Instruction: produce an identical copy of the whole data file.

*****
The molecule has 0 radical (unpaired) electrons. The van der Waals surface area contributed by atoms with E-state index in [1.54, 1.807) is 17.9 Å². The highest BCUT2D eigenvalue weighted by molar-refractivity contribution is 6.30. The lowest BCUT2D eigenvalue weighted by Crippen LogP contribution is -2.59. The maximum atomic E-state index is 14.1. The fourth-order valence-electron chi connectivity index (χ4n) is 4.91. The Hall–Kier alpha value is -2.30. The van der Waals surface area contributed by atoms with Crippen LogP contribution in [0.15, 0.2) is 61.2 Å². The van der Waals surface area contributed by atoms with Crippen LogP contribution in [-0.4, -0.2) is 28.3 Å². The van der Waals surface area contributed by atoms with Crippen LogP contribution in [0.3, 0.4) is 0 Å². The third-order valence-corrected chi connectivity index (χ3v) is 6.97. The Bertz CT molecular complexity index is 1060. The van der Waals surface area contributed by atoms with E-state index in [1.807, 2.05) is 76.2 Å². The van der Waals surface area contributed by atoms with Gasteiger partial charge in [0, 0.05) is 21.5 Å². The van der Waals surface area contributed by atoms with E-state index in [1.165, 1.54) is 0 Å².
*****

The molecule has 0 radical (unpaired) electrons. The van der Waals surface area contributed by atoms with E-state index in [1.54, 1.807) is 17.9 Å². The highest BCUT2D eigenvalue weighted by molar-refractivity contribution is 6.30. The lowest BCUT2D eigenvalue weighted by Crippen LogP contribution is -2.59. The maximum atomic E-state index is 14.1. The fourth-order valence-electron chi connectivity index (χ4n) is 4.91. The Hall–Kier alpha value is -2.30. The van der Waals surface area contributed by atoms with Crippen LogP contribution in [0.15, 0.2) is 61.2 Å². The van der Waals surface area contributed by atoms with Crippen LogP contribution in [-0.4, -0.2) is 28.3 Å². The van der Waals surface area contributed by atoms with Crippen LogP contribution in [0.3, 0.4) is 0 Å². The third-order valence-corrected chi connectivity index (χ3v) is 6.97. The Bertz CT molecular complexity index is 1060. The van der Waals surface area contributed by atoms with E-state index in [1.807, 2.05) is 76.2 Å². The van der Waals surface area contributed by atoms with Gasteiger partial charge in [0, 0.05) is 21.5 Å². The van der Waals surface area contributed by atoms with E-state index in [1.165, 1.54) is 0 Å².